If you have a fireplace in your home you are probably already aware that proper maintenance and usage are essential to safety. There are some “hidden” dangers when using your fireplace that most people do not know about. Before you light that fireplace next winter these are some things that you definitely need to know.
A fireplace is NOT a furnace. A good rule of thumb is never to use your fireplace for more than 5 hours at a time. Even though it may be well maintained and properly vented most of today’s fireplaces simply are not intended for unlimited use.
It is important to keep the glass doors in the front of your fireplace open when it is in use. This allows for the proper ventilation of smoke and fumes into the chimney and not the room. Also be sure to use the screen. It’s there to help prevent sparks from igniting carpets or other flammable material in the room. Not using the proper fireplace screen is extremely dangerous. If you have carpet it’s a good idea to buy a nonflammable rug for use in front of the fireplace. They are available at most stores that sell fireplace supplies.
NEVER leave a fireplace burning when children are present without adult supervision. It’s also a good idea to not allow children within a certain distance of the fireplace when it is in use. I suggest a minimum of 5 feet. Clothing burns and children do have a tendency to slip while playing and remember; a fireplace can remain hot for hours after the flame has been extinguished.
Always use the proper tools when handling fireplace logs. They may be extremely hot even when they look cool. This is one of the most common injuries suffered by unaware homeowners.
When cleaning the glass doors be sure to use only cleaners approved for this purpose. Many “regular” cleaners may be flammable or even explosive when exposed to great heat.
Here’s a fact that I’ll bet you didn’t know. Fireplace coals can remain hot for an amazing 3 days. Yes, I said 3 days. That means you NEVER empty the ashes until at least 72 hours after the fire has been extinguished. This is by far the biggest mistake that homeowners make when cleaning their fireplace. Be sure to open the damper and a window in the same room before removing the ashes. This will prevent any airborne ashes from entering the room instead of going up the chimney. Store the ashes in a metal container away from anything that is combustible.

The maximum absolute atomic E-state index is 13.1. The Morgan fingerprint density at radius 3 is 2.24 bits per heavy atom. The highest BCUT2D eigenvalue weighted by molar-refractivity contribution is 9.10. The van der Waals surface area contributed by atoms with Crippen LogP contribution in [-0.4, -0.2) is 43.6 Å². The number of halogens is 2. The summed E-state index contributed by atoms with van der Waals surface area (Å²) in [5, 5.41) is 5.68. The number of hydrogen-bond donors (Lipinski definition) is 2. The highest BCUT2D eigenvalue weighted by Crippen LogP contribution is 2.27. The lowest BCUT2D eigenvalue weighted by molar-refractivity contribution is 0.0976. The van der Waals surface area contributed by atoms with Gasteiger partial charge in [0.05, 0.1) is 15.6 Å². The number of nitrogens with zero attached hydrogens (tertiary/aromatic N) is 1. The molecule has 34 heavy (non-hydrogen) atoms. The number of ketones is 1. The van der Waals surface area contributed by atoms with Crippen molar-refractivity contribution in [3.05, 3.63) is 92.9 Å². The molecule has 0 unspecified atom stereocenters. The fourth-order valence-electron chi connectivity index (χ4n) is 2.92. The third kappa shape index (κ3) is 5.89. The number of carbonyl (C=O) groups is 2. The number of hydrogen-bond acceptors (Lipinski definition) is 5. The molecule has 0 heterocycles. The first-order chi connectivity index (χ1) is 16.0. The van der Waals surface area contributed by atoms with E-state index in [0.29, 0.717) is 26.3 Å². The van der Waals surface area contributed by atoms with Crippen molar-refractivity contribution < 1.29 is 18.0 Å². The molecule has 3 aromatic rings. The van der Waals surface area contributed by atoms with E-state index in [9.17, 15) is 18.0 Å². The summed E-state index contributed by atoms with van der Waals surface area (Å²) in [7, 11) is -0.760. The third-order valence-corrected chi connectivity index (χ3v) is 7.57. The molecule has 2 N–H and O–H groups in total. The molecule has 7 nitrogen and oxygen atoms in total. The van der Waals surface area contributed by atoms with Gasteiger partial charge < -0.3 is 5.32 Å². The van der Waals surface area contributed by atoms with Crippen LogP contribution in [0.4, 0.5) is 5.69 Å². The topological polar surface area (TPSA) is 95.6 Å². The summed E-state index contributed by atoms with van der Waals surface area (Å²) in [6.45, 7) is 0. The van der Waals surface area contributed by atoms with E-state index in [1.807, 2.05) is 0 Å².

Make sure that a chimney cap is installed and working properly before using the fireplace. Bird and animal nests or any blockage of the chimney will cause carbon monoxide to enter the home and you already know how dangerous that is. It’s also necessary to use a spark arrestor to ensure that hot sparks don’t exit the chimney and start a fire on your roof or yard or even someone else’s property.
Never use a vacuum cleaner to clean up ashes. They may be just hot enough to cause a fire in the vacuum cleaner itself.
Know the proper way to light a fire. Be sure that the damper is open before attempting to start the fire and regardless of the weather outside a window also needs to be open just a few inches. This will force the smoke and ashes from the fire into the chimney where they belong. A good trick is to light a match first and see where the smoke goes when you blow it out. If it doesn’t go directly up the chimney do NOT attempt to light the fireplace until you have resolved the problem.
During the months that you use your fireplace it is important to clean it at least weekly if you use it frequently. Too many old ashes and small unburned chips and pieces of wood or kindling may produce sparks and could present a serious fire hazard. In short, a clean fireplace is a safe fireplace.
Finally, it is extremely important that you have your chimney inspected and cleaned by a professional. Most chimney sweeps (yes, they’re still called that!) recommend an inspection and cleaning at least once a year or approximately every 80 fires.
I’m a firm believer in safety first, especially where fire is concerned. Please follow these rules closely so that you may safely enjoy your fireplace for many years to come.